End-of-life planning can be an uncomfortable conversation to raise with loved ones. It is also a crucial topic to start thinking about if you are taking care of an older family member. Before starting the conversation, you will want to make sure you understand what is involved in end-of- life care and why it makes sense to start early.
What is end-of-life planning?
End-of-life planning gives an individual the opportunity to participate in the decisions about the end of their lives (financial and health care) at a point in time when they are cognitively and physically capable. Traditionally, there are four components involved in end-of-life planning: 1) the advance directive, sometimes called a living will, 2) appointing an individual with durable power of attorney to handle decisions about their health (in the event their health should decline), 3) having a document that outlines the distribution of assets, and 4) specifying preferences for the type and place of end-of-life care. All four components can dramatically change the end-of-life experience for individuals and their families. With modern end-of-life planning, you can also find tools for financial planning, document storage, memorial planning, and password storage, as well as documenting stories, letters and photos for loved ones.
The conversation people aren’t having
Most people understand the value of end-of-life care planning on some level, but it always seems like a conversation for later. Only about 37% of Americans have an advanced care directive. It’s understandable to want to put it off–death typically isn’t something we look forward to thinking or talking about! As someone caring for a loved one, you can make a big difference by simply raising awareness about the potential benefits of handling end-of-life care planning before an emergency occurs, or before any unanticipated cognitive decline. Plus, it is far easier to discuss end-of-life planning when it feels far off, rather than during an imminent situation.
Why you should plan ahead
One of the most compelling reasons to start the conversation early with your loved one is because making these decisions early gives a person more authority over the course of the end of their lives. There are some factors that are out of one’s control–disease progression, for example–but end-of-life planning involves factors that allow an individual to have a voice.
If your loved one does not prepare these documents early, they are inadvertently giving authority to other people to make the decisions that impact their quality of life. Depending on whether they have appointed an individual of their choosing to make these decisions, life-altering choices may be made by someone who doesn’t know your loved one well enough to predict what they would want.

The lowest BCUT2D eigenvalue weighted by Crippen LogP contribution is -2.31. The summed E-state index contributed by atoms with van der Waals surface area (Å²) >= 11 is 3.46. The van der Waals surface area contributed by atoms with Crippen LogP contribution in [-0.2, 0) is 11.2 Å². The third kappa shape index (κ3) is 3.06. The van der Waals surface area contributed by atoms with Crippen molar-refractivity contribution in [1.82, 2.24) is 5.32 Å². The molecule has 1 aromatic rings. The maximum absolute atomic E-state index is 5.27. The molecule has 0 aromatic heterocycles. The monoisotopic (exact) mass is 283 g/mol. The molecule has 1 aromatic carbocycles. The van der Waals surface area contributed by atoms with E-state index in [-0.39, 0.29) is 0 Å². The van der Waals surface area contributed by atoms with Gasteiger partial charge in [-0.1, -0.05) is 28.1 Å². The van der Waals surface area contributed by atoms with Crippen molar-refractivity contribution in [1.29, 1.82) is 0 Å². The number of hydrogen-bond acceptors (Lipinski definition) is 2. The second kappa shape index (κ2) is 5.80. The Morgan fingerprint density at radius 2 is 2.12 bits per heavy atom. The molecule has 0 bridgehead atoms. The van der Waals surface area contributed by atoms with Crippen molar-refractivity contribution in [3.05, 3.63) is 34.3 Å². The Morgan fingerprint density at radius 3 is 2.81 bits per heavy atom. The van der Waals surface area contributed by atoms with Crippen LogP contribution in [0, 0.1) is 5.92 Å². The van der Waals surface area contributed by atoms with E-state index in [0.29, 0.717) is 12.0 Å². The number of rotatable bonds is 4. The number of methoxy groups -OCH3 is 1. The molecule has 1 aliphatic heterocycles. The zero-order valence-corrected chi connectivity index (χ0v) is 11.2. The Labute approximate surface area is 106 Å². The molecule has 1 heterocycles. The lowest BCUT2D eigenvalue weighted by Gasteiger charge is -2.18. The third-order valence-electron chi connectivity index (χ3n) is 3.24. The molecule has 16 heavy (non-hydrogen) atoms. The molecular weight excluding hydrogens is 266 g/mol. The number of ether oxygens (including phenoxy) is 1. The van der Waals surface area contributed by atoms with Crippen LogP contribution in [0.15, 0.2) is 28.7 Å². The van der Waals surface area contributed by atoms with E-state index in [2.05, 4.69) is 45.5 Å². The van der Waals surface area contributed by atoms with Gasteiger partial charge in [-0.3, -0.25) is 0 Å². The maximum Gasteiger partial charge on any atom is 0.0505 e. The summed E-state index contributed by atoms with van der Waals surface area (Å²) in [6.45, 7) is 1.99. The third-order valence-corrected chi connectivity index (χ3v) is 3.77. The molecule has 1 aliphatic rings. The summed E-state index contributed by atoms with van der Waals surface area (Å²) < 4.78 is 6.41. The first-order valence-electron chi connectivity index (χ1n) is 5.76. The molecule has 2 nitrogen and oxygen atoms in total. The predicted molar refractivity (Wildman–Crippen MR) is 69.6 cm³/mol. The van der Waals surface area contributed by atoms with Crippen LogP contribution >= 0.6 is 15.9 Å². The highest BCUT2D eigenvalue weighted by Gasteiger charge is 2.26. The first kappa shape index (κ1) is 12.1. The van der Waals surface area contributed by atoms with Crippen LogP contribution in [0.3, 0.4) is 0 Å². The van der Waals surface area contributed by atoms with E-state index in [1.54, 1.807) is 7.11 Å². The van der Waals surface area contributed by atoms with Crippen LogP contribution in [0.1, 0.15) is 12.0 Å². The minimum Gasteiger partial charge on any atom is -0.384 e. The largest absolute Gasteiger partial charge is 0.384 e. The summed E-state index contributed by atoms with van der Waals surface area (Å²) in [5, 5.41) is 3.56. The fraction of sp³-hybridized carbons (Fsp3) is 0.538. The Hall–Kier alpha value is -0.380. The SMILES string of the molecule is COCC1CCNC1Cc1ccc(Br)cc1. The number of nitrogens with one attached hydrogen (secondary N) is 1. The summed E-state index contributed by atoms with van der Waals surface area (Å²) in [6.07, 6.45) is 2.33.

Another reason to start end-of-life planning early is simply to avoid stress at the end-of-life. If there are clear instructions about health and finances, there is a lower likelihood for family disputes or confusion at a time that is likely already high-stress. Each component of end-of-life care is important, but naming individuals to make healthcare and financial decisions on your loved one’s behalf is absolutely critical, since these people will need to handle difficult decisions in the event of an emergency. If this person would be you, you don’t want to find yourself unable to voice the wishes of your loved one.
Ability to focus on what really matters at the end-of-life
Since the logistics will already be handled, you and your loved one’s friends and family will have more time to focus on what really matters at the end-of-life: cherishing and remembering. This can be an important time for your family and community to come together. Having end-of-life planning in place can help encourage collaboration and closeness.
Resources to help
There are a number of resources, such as Lantern, that can help caregivers prepare for end-of-life planning with loved ones.
National resources include: Administration on Aging, the National Council on Aging, Medicare, Social Security, and the Veterans’ Administration. Local chapters or clinics affiliated with these organizations may be able to offer guidance about end-of-life planning.
The National Hospice and Palliative Care Organization offers free advice about advance directives and advice for communicating wishes to family and friends. The organization also understands differences between states, so they can provide state-specific guidance.
The Heart of Hospice is a website that provides information about end-of-life care, hospice, advance care planning, and self-care tips for caregivers.
Death Café, a series of online forums started in 2011, has fostered an international community to discuss the topic of death and dying. Projects like this one have tried to normalize the concept of death and encourage individuals to embrace death-related discussions.
Death by Design is a website encouraging individuals to approach end-of-life care the same way we might thoughtfully approach a design: by reflecting on values and preferences.
Author: Max Mayblum
Max Mayblum is a Certified Senior Advisor (CSA) and the founder and CEO of Givers, a caregiver wellness and support platform that provides caregivers access to a wealth of resources, knowledge, and savings through a dedicated caregiver debit card.